Chapter 10.—That the Devils, in Suffering Either False or True Crimes to Be Laid to Their Charge, Meant to Do Men a Mischief.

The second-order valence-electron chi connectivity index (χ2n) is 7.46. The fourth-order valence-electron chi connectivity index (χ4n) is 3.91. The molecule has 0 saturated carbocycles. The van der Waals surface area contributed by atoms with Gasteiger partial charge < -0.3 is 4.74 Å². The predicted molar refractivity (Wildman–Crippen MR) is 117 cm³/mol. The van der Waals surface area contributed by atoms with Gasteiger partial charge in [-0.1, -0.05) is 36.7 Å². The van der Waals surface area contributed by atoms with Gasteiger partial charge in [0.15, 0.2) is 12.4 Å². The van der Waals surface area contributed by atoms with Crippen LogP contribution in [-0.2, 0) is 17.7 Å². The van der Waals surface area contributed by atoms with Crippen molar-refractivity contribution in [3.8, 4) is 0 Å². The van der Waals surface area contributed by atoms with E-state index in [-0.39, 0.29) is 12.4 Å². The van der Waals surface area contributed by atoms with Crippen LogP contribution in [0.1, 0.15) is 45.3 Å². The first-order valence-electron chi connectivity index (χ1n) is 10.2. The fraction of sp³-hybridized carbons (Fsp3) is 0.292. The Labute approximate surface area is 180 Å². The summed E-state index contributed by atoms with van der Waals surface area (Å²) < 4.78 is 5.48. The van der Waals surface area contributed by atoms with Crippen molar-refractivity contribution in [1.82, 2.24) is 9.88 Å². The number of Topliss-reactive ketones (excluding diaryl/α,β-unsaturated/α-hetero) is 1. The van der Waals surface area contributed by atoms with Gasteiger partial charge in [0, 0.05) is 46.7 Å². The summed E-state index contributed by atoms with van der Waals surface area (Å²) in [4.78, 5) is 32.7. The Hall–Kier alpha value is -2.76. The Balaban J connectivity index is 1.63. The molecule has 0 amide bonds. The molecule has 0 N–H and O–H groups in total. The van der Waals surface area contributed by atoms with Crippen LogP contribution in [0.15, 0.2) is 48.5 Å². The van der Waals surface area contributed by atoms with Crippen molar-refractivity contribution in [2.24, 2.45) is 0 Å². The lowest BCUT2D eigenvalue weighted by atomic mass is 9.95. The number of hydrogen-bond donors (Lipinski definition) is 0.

It is alleged, in excuse of this practice, that the stories told of the gods are not true, but false, and mere inventions, but this only makes matters worse, if we form our estimate by the morality our religion teaches; and if we consider the malice of the devils, what more wily and astute artifice could they practise upon men? When a slander is uttered against a leading statesman of upright and useful life, is it not reprehensible in proportion to its untruth and groundlessness? What punishment, then, shall be sufficient when the gods are the objects of so wicked and outrageous an injustice? But the devils, whom these men repute gods, are content that even iniquities they are guiltless of should be ascribed to them, so long as they may entangle mens minds in the meshes of these opinions, and draw them on along with themselves to their predestinated punishment: whether such things were actually committed by the men whom these devils, delighting in human infatuation, cause to be worshipped as gods, and in whose stead they, by a thousand malign and deceitful artifices, substitute themselves, and so receive worship; or whether, though they were really the crimes of men, these wicked spirits gladly allowed them to be attributed to higher beings, that there might seem to be conveyed from heaven itself a sufficient sanction for the perpetration of shameful wickedness. The Greeks, therefore, seeing the character of the gods they served, thought that the poets should certainly not refrain from showing up human vices on the stage, either because they desired to be like their gods in this, or because they were afraid that, if they required for themselves a more unblemished reputation than they asserted for the gods, they might provoke them to anger.